Yesterday, during the first day of General Conference, I was in a huge exhibit hall of the Oregon Convention Center that will be my home for large chunks of the next 10 days. Looking around realized that it was probably the most diverse group of people I had ever been a part of.
I joke that my suburb has plenty of diversity, we have tall people and short, young and old. And that’s pretty much where it ends. But yesterday the 1,100 or so of us were from around the world, with worship including snippets in perhaps a dozen languages. Places like Liberia, Russia, the Congo and the Philippines were all represented. That was the diversity that was easy to see.
But our diversity goes much deeper, which in one sense is part of the problem. We United Methodists have been United Methodists for 48 years, going back to The Merger in 1968. In his sermon yesterday during opening worship Bishop Warner Brown reminded us that in those 48 years we as a church have muddled through issues like ordaining women, the civil rights movement, colonialization in Africa and other issues.
At any point along that time line, we could have jettisoned a group or two. In my lifetime many large denominations have split, with conservative or liberal groups splitting off and forming their own group, so that all of “us” who agree won’t have to put up with “them” who don’t. Instead, we have chosen to stick together, valuing our connection over homogeneity.
As a result, we’re stuck together. We’re stuck listening to those who come from another place, those whose viewpoints are different from ours and finding a way that, by the end of this thing, we have a church we can all still be a part of.
Imagine if we had one political convention this summer, and the Trump folks and the Hilary folks and the Bernie folks all came together to nominate a candidate together. It would be chaos. Yeah, that’s pretty much General Conference.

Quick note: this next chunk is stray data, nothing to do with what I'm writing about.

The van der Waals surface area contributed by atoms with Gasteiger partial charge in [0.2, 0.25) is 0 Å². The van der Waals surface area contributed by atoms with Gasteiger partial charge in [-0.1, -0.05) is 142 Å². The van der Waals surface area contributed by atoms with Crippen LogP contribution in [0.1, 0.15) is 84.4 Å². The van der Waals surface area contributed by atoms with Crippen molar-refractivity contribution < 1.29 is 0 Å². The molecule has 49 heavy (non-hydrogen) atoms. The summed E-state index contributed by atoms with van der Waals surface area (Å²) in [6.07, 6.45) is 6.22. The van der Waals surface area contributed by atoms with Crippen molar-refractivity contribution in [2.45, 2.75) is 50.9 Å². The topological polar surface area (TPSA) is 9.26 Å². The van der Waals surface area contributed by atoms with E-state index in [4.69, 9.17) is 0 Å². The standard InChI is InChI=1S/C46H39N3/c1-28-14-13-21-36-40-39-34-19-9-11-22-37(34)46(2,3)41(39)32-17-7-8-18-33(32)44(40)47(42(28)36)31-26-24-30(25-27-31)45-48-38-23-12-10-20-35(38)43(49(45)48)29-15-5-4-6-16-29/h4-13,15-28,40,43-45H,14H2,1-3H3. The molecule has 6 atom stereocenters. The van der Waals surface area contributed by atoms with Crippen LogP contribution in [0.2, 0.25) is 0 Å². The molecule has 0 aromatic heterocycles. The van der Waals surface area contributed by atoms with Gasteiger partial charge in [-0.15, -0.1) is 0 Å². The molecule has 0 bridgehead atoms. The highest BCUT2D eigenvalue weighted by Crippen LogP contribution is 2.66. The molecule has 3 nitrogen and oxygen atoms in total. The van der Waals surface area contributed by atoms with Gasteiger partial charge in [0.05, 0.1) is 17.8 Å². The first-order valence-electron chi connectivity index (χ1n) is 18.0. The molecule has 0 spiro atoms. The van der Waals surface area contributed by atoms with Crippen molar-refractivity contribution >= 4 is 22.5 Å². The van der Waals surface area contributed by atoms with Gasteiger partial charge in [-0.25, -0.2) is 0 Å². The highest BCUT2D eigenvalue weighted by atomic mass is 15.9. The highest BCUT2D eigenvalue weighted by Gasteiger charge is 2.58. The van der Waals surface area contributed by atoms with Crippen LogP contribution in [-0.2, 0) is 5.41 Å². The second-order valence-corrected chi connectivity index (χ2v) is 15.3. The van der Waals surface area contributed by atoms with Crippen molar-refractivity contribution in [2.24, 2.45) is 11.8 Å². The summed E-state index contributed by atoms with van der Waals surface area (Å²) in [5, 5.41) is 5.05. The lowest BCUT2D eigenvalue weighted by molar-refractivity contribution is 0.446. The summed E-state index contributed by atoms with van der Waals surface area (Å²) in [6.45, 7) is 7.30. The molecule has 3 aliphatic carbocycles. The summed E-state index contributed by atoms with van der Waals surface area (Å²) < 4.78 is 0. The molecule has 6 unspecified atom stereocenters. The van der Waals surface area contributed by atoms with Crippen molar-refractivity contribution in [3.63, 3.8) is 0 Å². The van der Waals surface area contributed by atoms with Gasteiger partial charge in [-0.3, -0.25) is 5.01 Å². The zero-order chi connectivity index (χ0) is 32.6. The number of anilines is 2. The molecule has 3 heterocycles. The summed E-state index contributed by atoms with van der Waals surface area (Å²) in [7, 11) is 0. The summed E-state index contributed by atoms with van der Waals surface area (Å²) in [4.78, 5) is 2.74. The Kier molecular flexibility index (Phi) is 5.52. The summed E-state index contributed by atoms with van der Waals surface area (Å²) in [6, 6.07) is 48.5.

Because I think we’re better as a church when we’re not all alike. There is a quote that says, “When two people agree, one of them is unnecessary.” That quote has been attributed to everyone from Henry Ford to Ezra Pound to Winston Churchill. So give credit for that to whomever you choose, but while this conference would go a lot easier if we all thought alike and came from the same background, then it would be a General Conference full of, well, me. Or you. Or Us. Or Them.
All of those diverse delegates coming together and trying to present a unified, comprehensive front is going to be a huge pain in my backside until next Friday. But it’s also who we are there is great value in all of those backgrounds (although I’m not completely convinced about the guy who brought his own copy of Roberts Rules of Order).
There are a number of legislative proposals that would allow us to not all be yoked together, to allow some of the Thems to split off from the Usses that think differently. Each of these proposals would make the next meeting like this way easier to get stuff accomplished. But I oppose each of these, because it would not make it better, just easier.
So we’re stuck in a system where we think differently and have to get along. And I’m all in favor of it.